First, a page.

Press releases

Alcoholism and dementia risk

21 Feb 2018 | By INSERM (Newsroom) | Public health


Excessive alcohol consumption is linked to a threefold increase in overall dementia risk and a twofold increase in that of developing Alzheimer’s disease, making it a major modifiable risk factor for these conditions. This is the conclusion of an Inserm study performed in collaboration with Canadian researchers via the QalyDays Study Group[1]. Using exhaustive data on hospitalizations in France between 2008 and 2013, the researchers studied the link between alcoholism and dementia. Their findings, published in The Lancet Public Health, confirm the importance of reinforcing measures to prevent the misuse of alcohol.

The list of alcohol-related conditions is getting longer. To cancer, liver and cardiovascular diseases can now be added dementia. Excessive alcohol consumption, corresponding to six or more glasses per day for men and four for women, is found to be linked to a threefold increase in dementia risk. This includes early-onset forms of dementia occurring before the age of 65 and directly attributed to alcohol, such as Korsakoff syndrome, vascular dementia caused for example by stroke, and neurodegenerative dementia such as Alzheimer’s disease.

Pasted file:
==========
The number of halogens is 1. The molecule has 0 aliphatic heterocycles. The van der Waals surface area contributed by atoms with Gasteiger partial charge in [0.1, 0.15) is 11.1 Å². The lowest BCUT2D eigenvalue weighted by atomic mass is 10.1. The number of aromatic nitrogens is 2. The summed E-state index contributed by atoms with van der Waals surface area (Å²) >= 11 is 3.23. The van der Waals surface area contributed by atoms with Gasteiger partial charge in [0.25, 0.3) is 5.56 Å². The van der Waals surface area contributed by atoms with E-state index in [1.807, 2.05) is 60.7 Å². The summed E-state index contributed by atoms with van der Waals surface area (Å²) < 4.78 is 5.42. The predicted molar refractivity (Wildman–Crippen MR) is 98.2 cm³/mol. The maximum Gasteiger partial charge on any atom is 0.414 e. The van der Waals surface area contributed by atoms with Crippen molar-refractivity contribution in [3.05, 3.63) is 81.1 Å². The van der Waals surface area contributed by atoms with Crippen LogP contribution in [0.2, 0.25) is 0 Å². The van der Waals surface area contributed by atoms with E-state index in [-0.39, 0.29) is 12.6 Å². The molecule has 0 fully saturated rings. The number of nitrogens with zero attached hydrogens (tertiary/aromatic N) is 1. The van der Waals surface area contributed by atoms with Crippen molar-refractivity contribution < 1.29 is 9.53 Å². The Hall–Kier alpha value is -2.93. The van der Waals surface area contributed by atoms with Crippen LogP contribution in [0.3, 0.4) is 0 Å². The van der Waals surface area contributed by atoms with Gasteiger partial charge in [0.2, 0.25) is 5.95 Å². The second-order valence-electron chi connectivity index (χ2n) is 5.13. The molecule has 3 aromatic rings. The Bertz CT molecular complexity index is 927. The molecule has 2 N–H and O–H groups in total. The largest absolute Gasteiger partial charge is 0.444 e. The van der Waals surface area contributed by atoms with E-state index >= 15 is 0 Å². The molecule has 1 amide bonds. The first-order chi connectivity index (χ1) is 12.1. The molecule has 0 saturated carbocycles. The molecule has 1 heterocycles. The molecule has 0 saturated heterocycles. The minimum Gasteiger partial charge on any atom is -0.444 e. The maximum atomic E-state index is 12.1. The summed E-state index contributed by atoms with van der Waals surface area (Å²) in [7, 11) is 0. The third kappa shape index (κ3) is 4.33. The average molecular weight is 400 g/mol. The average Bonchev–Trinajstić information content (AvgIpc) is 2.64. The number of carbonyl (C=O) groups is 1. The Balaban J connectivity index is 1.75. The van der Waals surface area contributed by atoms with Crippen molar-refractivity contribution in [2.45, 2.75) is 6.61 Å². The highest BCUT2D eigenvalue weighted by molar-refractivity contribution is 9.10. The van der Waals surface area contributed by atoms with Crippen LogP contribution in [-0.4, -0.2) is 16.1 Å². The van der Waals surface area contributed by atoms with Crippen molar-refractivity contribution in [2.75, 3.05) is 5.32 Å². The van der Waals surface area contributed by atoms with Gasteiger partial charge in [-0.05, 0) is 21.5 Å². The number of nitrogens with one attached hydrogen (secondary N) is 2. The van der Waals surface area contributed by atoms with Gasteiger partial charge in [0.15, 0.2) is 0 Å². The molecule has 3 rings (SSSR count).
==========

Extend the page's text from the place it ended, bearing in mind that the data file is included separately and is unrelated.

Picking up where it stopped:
Whereas some studies suggest a protective effect of low to moderate alcohol consumption on cognitive function, little data exists when studying high levels of consumption. It is indeed often the case that people with alcoholism refuse to participate in medical research cohorts. To get around this problem, the researchers used information from the French National Hospital Discharge database (Programme de Médicalisation des Systèmes d’Information, PMSI) which contains information on all causes of hospitalization. Using this database, they identified 31.6 million adults hospitalized between 2008 and 2013, of whom 1.3 million had dementia and 950,000 presented excessive alcohol consumption (as well as alcohol dependence in 85% of the cases). Following exclusion of the dementia cases which could be attributed to a clearly-identified pathology, the researchers found excessive alcohol consumption in 57% of the cases of early-onset dementia and 8% of those with onset after the age of 65. For all adults admitted to hospital, alcoholism rates were evaluated as being 6.2% in men and 1.5% in women.

According to analysis of this cohort, excessive alcohol consumption is linked to a threefold risk of dementia and a twofold risk of Alzheimer’s disease. After taking the other dementia risk factors into account, the researchers consider that not only is alcohol a risk factor for dementia, it can also be considered the biggest risk factor ahead of smoking and high blood pressure.